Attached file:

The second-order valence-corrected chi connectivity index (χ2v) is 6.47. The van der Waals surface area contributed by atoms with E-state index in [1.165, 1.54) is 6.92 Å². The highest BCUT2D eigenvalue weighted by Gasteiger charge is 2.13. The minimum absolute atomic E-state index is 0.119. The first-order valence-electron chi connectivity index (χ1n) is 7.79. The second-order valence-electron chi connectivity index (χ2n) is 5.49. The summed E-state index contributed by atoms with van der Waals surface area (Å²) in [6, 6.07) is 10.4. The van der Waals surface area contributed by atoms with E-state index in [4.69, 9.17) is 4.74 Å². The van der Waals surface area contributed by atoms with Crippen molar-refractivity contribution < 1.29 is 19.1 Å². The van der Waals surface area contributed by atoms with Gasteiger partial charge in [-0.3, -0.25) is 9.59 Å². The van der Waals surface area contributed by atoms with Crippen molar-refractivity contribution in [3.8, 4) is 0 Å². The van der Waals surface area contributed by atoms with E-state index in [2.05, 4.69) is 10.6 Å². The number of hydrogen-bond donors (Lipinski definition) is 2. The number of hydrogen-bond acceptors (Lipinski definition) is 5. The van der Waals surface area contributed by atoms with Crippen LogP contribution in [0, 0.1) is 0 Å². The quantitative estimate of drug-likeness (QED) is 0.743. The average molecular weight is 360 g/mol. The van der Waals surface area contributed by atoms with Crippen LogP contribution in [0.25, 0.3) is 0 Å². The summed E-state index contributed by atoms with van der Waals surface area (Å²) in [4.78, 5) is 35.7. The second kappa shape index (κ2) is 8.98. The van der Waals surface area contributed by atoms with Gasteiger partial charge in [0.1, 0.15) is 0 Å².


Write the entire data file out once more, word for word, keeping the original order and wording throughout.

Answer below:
The second-order valence-corrected chi connectivity index (χ2v) is 6.47. The van der Waals surface area contributed by atoms with E-state index in [1.165, 1.54) is 6.92 Å². The highest BCUT2D eigenvalue weighted by Gasteiger charge is 2.13. The minimum absolute atomic E-state index is 0.119. The first-order valence-electron chi connectivity index (χ1n) is 7.79. The second-order valence-electron chi connectivity index (χ2n) is 5.49. The summed E-state index contributed by atoms with van der Waals surface area (Å²) in [6, 6.07) is 10.4. The van der Waals surface area contributed by atoms with E-state index in [4.69, 9.17) is 4.74 Å². The van der Waals surface area contributed by atoms with Crippen molar-refractivity contribution < 1.29 is 19.1 Å². The van der Waals surface area contributed by atoms with Gasteiger partial charge in [-0.3, -0.25) is 9.59 Å². The van der Waals surface area contributed by atoms with Crippen molar-refractivity contribution in [3.8, 4) is 0 Å². The van der Waals surface area contributed by atoms with E-state index in [2.05, 4.69) is 10.6 Å². The number of hydrogen-bond donors (Lipinski definition) is 2. The number of hydrogen-bond acceptors (Lipinski definition) is 5. The van der Waals surface area contributed by atoms with Crippen LogP contribution in [0, 0.1) is 0 Å². The quantitative estimate of drug-likeness (QED) is 0.743. The average molecular weight is 360 g/mol. The van der Waals surface area contributed by atoms with Crippen LogP contribution in [0.25, 0.3) is 0 Å². The summed E-state index contributed by atoms with van der Waals surface area (Å²) in [4.78, 5) is 35.7. The second kappa shape index (κ2) is 8.98. The van der Waals surface area contributed by atoms with Gasteiger partial charge in [0.1, 0.15) is 0 Å².